The Arbor Collection, a boutique development of 27 apartments in the heart of NW6 will also be launching with a show home in September. With balcony views over the neighbouring park and connectivity into central London in under 15 minutes, the Arbor Collection offers luxury Parkside living.  Completion is expected for Q4 2020 meaning prospective purchasers would also benefit from the reduced stamp duty tax.


Chancellor Sunak Proposes Immediate Change to Stamp Duty

Rishi Sunak has stated that a stamp duty cut will not be delayed, following warnings that this would cause considerable damage to the housing market. Talk of delaying the stamp duty cuts have raised fears that property purchases would grind to a halt, as many would simply wait until these cuts were implemented to save themselves thousands of pounds.

Economists and property experts have voiced their concerns over implementation of the cut, originally suggested to be put in place Autumn this year. Such experts have claimed that waiting until this long to put the cut in place could cause a deep freeze to the housing market.

Institute for Fiscal Studies’ Paul Johnson has commented that Sunak must choose to launch the stamp duty cut tomorrow or rule it out entirely, and furthermore that “To do otherwise could ruin the housing market for months to come”

Economist Julian Jessop commented the following on the matter: “the announcement of a stamp duty holiday, but not until the autumn, could kill the housing market in the meantime.”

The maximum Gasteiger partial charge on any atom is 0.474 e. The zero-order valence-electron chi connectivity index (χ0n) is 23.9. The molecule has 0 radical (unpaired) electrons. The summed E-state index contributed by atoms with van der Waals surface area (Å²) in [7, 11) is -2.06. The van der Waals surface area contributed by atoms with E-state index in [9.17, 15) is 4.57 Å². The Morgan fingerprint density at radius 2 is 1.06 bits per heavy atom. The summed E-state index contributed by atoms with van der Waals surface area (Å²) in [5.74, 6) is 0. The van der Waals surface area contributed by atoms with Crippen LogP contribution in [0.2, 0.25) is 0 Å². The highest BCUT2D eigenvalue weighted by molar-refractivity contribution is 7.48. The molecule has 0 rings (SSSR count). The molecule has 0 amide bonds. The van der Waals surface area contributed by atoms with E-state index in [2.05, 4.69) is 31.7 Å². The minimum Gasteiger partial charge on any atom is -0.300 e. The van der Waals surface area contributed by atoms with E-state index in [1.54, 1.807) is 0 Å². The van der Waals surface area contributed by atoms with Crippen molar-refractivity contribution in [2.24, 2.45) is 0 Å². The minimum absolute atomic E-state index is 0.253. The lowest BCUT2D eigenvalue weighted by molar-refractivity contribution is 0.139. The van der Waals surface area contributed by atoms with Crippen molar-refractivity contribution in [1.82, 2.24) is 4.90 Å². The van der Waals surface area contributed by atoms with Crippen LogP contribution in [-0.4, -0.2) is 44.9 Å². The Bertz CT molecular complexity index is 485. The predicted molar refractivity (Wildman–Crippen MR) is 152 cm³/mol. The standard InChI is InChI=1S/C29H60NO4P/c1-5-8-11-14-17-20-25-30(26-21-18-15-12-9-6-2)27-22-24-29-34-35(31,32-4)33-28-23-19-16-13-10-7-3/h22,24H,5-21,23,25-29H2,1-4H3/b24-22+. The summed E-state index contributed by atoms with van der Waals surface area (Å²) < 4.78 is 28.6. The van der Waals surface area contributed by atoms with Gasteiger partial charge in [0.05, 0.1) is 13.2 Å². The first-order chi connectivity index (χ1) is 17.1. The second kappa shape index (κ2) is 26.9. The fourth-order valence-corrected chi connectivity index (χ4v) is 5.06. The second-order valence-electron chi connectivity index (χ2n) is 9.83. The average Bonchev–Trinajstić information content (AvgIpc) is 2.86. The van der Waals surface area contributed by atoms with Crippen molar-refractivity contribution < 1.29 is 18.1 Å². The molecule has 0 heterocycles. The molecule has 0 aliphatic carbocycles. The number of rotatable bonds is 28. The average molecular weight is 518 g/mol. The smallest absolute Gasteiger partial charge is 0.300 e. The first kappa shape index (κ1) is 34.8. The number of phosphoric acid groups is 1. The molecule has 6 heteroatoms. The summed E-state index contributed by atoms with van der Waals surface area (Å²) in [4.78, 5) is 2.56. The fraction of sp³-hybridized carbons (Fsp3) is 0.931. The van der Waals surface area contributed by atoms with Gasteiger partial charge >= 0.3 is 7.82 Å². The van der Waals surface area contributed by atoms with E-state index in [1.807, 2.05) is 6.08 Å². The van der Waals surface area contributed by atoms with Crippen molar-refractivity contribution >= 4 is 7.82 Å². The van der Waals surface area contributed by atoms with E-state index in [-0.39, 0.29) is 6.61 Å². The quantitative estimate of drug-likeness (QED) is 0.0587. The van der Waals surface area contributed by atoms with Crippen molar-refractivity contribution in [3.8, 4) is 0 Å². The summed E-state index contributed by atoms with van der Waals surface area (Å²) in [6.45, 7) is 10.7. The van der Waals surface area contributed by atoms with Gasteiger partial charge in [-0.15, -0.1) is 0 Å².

“There has been similar speculation of an across-the-board VAT cut, which could delay spending on other big ticket items too.”

Others have claimed that this cut to stamp duty could help to drive the demand for housing throughout the U.K., former Tory Chancellor Philip Hammond commenting on the BBC Radio 4 Today programme that:

'Cutting stamp duty, reducing VAT in particular sectors, are certainly ways to bring forward or manage demand. 

'But I think the Treasury officials who will have been working up all sorts of proposals for him during the lockdown will be telling him that the history tells us that cutting VAT or cutting stamp duty can bring forward demand but it doesn't overall increase the level of demand, it simply shifts the pattern of it.' 

This cut is expected to be part of Sunak’s coronavirus recovery package, including ‘holiday’ from the charge of six months. Sunak is under increasing pressure to set out future plans for financial support for businesses, as many sectors continue to struggle from the effects of the COVID-19 pandemic.